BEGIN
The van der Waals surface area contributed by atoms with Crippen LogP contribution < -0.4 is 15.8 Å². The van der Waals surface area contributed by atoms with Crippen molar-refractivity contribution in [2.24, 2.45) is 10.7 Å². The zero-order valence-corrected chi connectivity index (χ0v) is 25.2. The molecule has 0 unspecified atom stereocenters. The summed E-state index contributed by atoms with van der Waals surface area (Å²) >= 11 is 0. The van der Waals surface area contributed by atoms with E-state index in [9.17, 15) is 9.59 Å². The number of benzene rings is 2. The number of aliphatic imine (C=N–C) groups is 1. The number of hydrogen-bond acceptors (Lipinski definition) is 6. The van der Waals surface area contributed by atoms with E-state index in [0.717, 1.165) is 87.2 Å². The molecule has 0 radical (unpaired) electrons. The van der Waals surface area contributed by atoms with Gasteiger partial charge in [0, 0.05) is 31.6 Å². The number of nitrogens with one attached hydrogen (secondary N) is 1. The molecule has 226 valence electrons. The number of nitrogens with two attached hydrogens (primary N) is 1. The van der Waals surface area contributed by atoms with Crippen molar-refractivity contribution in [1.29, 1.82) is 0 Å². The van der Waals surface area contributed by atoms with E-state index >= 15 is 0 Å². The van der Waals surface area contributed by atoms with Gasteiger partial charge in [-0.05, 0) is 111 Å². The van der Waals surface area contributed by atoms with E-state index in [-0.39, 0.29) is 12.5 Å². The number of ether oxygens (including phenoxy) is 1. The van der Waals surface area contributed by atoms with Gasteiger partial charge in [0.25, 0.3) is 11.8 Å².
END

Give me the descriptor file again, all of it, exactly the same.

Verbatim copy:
The van der Waals surface area contributed by atoms with Crippen LogP contribution < -0.4 is 15.8 Å². The van der Waals surface area contributed by atoms with Crippen molar-refractivity contribution in [2.24, 2.45) is 10.7 Å². The zero-order valence-corrected chi connectivity index (χ0v) is 25.2. The molecule has 0 unspecified atom stereocenters. The summed E-state index contributed by atoms with van der Waals surface area (Å²) >= 11 is 0. The van der Waals surface area contributed by atoms with E-state index in [9.17, 15) is 9.59 Å². The number of benzene rings is 2. The number of aliphatic imine (C=N–C) groups is 1. The number of hydrogen-bond acceptors (Lipinski definition) is 6. The van der Waals surface area contributed by atoms with E-state index in [0.717, 1.165) is 87.2 Å². The molecule has 0 radical (unpaired) electrons. The van der Waals surface area contributed by atoms with Gasteiger partial charge in [0, 0.05) is 31.6 Å². The number of nitrogens with one attached hydrogen (secondary N) is 1. The molecule has 226 valence electrons. The number of nitrogens with two attached hydrogens (primary N) is 1. The van der Waals surface area contributed by atoms with Crippen molar-refractivity contribution in [1.29, 1.82) is 0 Å². The van der Waals surface area contributed by atoms with E-state index >= 15 is 0 Å². The van der Waals surface area contributed by atoms with Gasteiger partial charge in [-0.05, 0) is 111 Å². The van der Waals surface area contributed by atoms with E-state index in [-0.39, 0.29) is 12.5 Å². The number of ether oxygens (including phenoxy) is 1. The van der Waals surface area contributed by atoms with Gasteiger partial charge in [0.25, 0.3) is 11.8 Å².